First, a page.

After the NFL’s best special teams unit made one of its best plays this season, Sam Koch and Morgan Cox went looking for more work.
It was late in the first half of the Ravens' game Sunday against the Washington Football Team, and Koch had just made history. With a 15-yard completion on a fake punt to wide receiver Miles Boykin, he’d become the only passer in NFL history with 100% accuracy on at least seven pass attempts.
He’d also moved the Ravens into field-goal range. Koch and Cox, their long snapper, couldn’t celebrate for long. So back to the sideline they went, back to practicing with kicker Justin Tucker. Just in case.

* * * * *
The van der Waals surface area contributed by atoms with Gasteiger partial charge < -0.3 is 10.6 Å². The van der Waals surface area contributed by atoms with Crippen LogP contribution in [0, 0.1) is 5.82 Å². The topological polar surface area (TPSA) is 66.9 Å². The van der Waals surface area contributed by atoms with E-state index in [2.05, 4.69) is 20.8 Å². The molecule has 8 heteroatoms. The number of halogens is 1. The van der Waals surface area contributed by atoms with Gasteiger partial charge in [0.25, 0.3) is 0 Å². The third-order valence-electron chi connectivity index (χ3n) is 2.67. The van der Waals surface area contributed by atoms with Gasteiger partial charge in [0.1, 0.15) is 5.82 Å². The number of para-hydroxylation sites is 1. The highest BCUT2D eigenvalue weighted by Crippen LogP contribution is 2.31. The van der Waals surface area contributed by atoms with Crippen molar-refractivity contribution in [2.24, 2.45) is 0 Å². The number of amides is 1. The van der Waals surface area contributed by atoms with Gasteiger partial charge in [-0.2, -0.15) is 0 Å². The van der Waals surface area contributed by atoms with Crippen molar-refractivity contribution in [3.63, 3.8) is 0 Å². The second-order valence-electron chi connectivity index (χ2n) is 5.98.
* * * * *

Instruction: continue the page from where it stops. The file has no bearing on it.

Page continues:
“In a lot of ways,” Cox said in an interview Thursday, “we’re pretty boring on game day.”
Boring can be good. Four games in, the Ravens have been so consistent in some of their special teams phases that they’ve robbed them of any drama.
But calling this special teams unit boring would be like calling the presidential debates boring. Ahead of Sunday’s game against the Cincinnati Bengals (1-2-1), these Ravens (3-1) are crackling with possibility in ways that last year’s team often didn’t.
They’re snuffing out kick returns and bringing back their own for scores. They’re throwing passes on punts and thriving on punt returns. If it seems like no one’s playing better than coordinator Chris Horton’s unit, it’s probably because no one is.